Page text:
A greater supply of the vaccine is required to address the world’s demand. As pharmaceutical companies have failed so far in providing an adequate amount to meet global demand, governments must utilise compulsory licensing or negotiate voluntary licensing agreements to allow other vaccine manufacturers to begin producing the vaccine. Compulsory licensing allows a government to access and use intellectual property of an intellectual property holder in times of national emergency. Voluntary licensing agreements are entered between intellectual property holders and potential users to provide access to the intellectual property. 
 
Pharmaceutical companies have been unable to produce enough vaccines as they lack the resources to meet global demand.
 
These resources do exist elsewhere with Israel, Canada, Bangladesh, South Africa and Denmark, stating they have unused vaccine manufacturing facilities that can be used to fight COVID-19. The only thing that stands between these countries producing the vaccine are the patents held by pharmaceutical companies which restricts use of the patent.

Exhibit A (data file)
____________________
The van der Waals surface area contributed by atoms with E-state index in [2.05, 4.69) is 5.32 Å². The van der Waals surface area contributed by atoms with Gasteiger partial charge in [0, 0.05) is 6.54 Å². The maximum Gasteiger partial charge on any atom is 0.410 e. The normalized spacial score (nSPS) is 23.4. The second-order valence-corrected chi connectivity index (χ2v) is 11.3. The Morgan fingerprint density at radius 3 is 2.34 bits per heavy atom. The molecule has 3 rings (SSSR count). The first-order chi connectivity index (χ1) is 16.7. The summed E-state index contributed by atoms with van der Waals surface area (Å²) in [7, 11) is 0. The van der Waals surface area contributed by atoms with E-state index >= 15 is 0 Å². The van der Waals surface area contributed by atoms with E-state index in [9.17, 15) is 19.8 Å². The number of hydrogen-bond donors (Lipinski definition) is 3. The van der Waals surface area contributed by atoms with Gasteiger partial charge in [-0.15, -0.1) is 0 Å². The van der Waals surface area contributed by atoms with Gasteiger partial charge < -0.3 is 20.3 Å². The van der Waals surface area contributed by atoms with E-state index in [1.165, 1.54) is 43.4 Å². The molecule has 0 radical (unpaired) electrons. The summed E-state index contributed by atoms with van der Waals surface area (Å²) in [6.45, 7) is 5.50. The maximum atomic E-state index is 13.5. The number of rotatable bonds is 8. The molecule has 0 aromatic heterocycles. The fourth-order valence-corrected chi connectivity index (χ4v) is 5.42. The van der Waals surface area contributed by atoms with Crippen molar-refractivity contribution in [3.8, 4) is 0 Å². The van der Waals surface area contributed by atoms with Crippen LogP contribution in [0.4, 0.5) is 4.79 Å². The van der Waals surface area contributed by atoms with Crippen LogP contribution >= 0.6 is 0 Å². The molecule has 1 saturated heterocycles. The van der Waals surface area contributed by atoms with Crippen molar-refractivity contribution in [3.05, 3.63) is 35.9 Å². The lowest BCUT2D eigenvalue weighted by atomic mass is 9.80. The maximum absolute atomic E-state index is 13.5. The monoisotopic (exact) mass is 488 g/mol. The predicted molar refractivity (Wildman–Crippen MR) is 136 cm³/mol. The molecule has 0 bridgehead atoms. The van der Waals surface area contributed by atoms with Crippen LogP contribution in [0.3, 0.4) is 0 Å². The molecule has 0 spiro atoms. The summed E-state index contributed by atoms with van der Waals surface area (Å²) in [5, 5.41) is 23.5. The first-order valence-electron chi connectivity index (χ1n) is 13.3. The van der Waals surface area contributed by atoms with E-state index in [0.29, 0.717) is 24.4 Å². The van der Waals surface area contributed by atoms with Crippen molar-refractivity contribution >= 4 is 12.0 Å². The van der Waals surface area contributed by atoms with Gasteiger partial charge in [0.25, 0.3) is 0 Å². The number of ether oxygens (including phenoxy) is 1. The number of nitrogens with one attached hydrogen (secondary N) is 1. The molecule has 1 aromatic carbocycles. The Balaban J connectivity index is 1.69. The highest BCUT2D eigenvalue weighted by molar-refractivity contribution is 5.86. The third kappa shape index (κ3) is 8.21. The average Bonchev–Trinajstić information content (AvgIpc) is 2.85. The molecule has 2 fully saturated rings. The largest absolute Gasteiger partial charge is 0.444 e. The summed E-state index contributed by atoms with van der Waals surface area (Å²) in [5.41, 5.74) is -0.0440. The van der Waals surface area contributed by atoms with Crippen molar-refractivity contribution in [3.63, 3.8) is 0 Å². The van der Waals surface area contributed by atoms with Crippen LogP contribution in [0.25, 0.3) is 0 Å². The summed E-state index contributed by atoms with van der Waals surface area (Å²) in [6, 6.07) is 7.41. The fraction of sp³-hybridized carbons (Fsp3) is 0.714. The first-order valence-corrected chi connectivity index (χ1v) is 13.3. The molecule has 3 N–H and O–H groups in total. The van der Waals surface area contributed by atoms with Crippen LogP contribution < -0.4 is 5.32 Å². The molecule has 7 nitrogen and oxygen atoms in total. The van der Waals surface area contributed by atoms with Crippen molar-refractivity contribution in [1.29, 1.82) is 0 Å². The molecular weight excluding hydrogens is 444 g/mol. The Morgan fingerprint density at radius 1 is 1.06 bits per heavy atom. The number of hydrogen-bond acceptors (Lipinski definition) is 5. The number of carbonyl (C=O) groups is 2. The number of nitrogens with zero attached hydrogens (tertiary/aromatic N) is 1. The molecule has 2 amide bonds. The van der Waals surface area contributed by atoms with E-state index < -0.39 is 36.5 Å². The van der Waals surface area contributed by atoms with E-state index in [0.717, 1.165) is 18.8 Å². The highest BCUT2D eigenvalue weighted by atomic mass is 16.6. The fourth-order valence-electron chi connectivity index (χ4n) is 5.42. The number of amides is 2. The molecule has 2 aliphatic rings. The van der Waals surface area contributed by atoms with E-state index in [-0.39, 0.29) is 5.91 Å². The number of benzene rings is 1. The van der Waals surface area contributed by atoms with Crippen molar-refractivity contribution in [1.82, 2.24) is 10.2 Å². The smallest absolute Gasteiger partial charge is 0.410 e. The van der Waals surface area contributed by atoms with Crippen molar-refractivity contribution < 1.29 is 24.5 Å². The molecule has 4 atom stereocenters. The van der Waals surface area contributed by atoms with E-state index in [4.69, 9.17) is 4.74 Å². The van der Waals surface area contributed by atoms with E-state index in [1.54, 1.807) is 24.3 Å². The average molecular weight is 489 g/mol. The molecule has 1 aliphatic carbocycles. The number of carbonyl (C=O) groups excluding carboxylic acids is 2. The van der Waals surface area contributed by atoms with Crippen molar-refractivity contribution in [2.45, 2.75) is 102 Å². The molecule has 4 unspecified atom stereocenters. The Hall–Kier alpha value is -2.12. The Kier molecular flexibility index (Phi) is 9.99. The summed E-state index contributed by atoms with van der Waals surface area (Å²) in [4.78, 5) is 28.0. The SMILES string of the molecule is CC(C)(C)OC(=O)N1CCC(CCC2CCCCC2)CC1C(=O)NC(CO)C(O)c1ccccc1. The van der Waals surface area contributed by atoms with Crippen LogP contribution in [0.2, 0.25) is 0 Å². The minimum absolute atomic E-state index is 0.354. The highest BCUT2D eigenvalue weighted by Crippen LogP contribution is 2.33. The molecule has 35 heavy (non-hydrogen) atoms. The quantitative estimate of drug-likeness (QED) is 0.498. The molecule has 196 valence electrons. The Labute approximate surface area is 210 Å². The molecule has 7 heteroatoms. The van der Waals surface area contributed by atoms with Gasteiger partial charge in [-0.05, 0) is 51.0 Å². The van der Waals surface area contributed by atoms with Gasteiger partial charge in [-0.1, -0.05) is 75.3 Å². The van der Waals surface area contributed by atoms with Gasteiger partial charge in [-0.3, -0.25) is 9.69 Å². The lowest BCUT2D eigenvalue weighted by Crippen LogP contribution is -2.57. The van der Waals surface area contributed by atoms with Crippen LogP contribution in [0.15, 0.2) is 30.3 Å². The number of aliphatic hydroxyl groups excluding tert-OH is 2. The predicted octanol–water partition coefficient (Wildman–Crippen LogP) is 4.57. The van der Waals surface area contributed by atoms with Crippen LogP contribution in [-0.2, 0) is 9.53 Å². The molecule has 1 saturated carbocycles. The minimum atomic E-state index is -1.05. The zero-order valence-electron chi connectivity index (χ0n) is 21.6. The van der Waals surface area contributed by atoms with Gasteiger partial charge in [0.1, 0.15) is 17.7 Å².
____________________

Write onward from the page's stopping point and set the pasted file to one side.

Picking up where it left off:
Pharmaceutical companies have pushed back on the release of patents, citing that even without these regulations, developing countries will not have the ability to produce the vaccine due to complex infrastructure and technical requirements. Furthermore, if patents were compulsorily licensed, there would be no incentive in the future to develop the vaccine. Recent developments have not lent credibility to these claims.
 
Vaccine development can instead occur in developed countries with vaccine-producing capacity and be sent to developing countries under Article 31 of the Trade Related aspects of Intellectual Property Rights Agreement Compulsory Licensing. Canada is already using this model, having obtained the patent for the Johnson & Johnson vaccine and garnering interest for supply from a number of small and medium sized countries. Therefore, compulsory licensing will improve vaccine availability for developing countries despite production limitations. Johnson & Johnson, AstraZeneca, and Moderna have all agreed not to profit from the vaccine, demonstrating that profit is not a motive for its production.